Comments from a passionate fan of old movies

“Strange Illusion” - Noir Murder Mystery Thriller
released on March 31, 1945
running time 1 hour and 25 minutes

The Actors: Jimmy Lydon (Paul Cartwright), Warren William (Brett Curtis), Sally Eilers (Virginia Cartwright, Paul's mother), Regis Toomey (Dr. Vincent), Charles Arnt (Professor Muhlbach), George Reed (Benjamin, family servant), Jayne Hazard (Dorothy Cartwright, Paul's sister), Jimmy Clark (George), Mary McLeod (Lydia), Pierre Watkin (Armstrong), Sonia Sorel (Charlotte Farber, Muhlbach's nurse), Victor Potel (Mac, the game warden), George Sherwood (Langdon), Gene Roth (Sparky), John Hamilton (Bill Allen, banker), Edmund Cobb (police driver), Theresa Harris (the maid), Charles Wagenheim (Tom, Armstrong's assistant)

The Perfect Crime, When Nightmares Come True, or, Hamlet Lives

Jimmy LydonAs I write this in the fall of 2018, Jimmy Lydon, the star of this story, is 95 years old and doing just fine. This movie is his first starring role. Two years after this movie he would appear in the family classic “Life with Father” and fifteen-year-old Elizabeth Taylor would be his comic romantic interest, sitting teasingly on his lap.

After filming that movie, Elizabeth Taylor would get the leading role in a teenage comedy adventure, and Jimmy Lydon would become the first man to kiss the legendary actress on screen. He later commented, “She was strikingly beautiful, and sweet. And she was only 15. I may have looked 18, but I was 23. Come on, we were professionals.”

Jimmy Lydon worked both in front of the camera and behind the camera. His final screen appearance was in an episode of the 1987 television hit “St. Elsewhere,” and behind the camera he helped to create the television shows “77 Sunset Strip,” and “M.A.S.H.” among many others.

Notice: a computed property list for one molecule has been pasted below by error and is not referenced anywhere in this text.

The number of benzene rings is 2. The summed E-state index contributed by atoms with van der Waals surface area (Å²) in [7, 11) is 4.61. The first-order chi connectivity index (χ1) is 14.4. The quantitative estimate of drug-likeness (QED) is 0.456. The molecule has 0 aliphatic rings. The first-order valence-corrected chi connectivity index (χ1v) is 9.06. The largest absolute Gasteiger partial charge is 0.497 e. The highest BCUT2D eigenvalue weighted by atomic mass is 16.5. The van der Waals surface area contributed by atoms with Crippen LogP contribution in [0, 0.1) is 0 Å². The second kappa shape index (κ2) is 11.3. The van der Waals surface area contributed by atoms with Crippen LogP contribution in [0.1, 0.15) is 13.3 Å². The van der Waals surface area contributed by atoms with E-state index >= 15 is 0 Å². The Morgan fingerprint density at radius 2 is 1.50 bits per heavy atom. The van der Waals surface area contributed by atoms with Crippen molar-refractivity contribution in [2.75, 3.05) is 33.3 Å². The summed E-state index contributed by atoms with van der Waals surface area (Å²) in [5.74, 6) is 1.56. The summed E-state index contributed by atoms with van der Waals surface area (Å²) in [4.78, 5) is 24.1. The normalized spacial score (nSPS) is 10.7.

In this noir thriller he is the teenage son of a famous judge and criminologist who was killed when his car was hit by a fast-moving train. As our adventure opens he is having a nightmare, . . . a terrible nightmare about his father’s dying moments, with voices and glimpses of scenes that he cannot understand. Then, just as he is telling all of this to his friend Doctor Vincent, he gets a letter in the mail, . . . from his dead father. Pop a big bowl of white kernel popcorn with plenty of warm melted butter drizzled over it and enjoy the show.

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The question that I am asked most often is whether these movies are really public domain, or am I sharing movies that are still copyrighted and owned by movie studios and independent producers. Some folk believe that I am clever enough to share movies still owned by studios and independent producers without them knowing, but that would not be 'clever' . . . . merely 'stupid.' The first month that I started this web site I uploaded the stack of movies that I had on hand that I believed were public domain. Within days, when only a handful of visitors found my site, a movie studio contacted me and let me know that a couple of their copyrighted movies were among my uploads. I quickly apologized and removed them, and I started learning how to research copyright office records instead of taking the word of movie bloggers. To guarantee that I don't make a mistake, and encourage any studio or producer to correct any mistake that I might make, I do not hide the files with cryptic file names like movie pirates do, and I do not host the movies in a small offshore nation to prevent movie studios from finding either me or the movies. Every movie is named and dated and very easy for motion picture studios to search for and find . . . . . And believe me, they are constantly watching. You may have only discovered this web site recently, but all of the movie studios watch my listings very closely, and have since the very early days. Our legal system makes it very easy for movie studio lawyers to quickly shut down an offending web site located in the U.S., and I am a very cautious person who wants to be around for a while, and have no interest in abusing the rights of others. I am also very easy to find . . . . I am a very public person with my face on every page of the web site, and a contact link on every page of the web site, and if you look at the 'meet Jimbo' page you can even easily discover my cell phone number. The movies that have been here for years now are still here because they are public domain in the U.S. and/or have no current legal owner or legal guardian.

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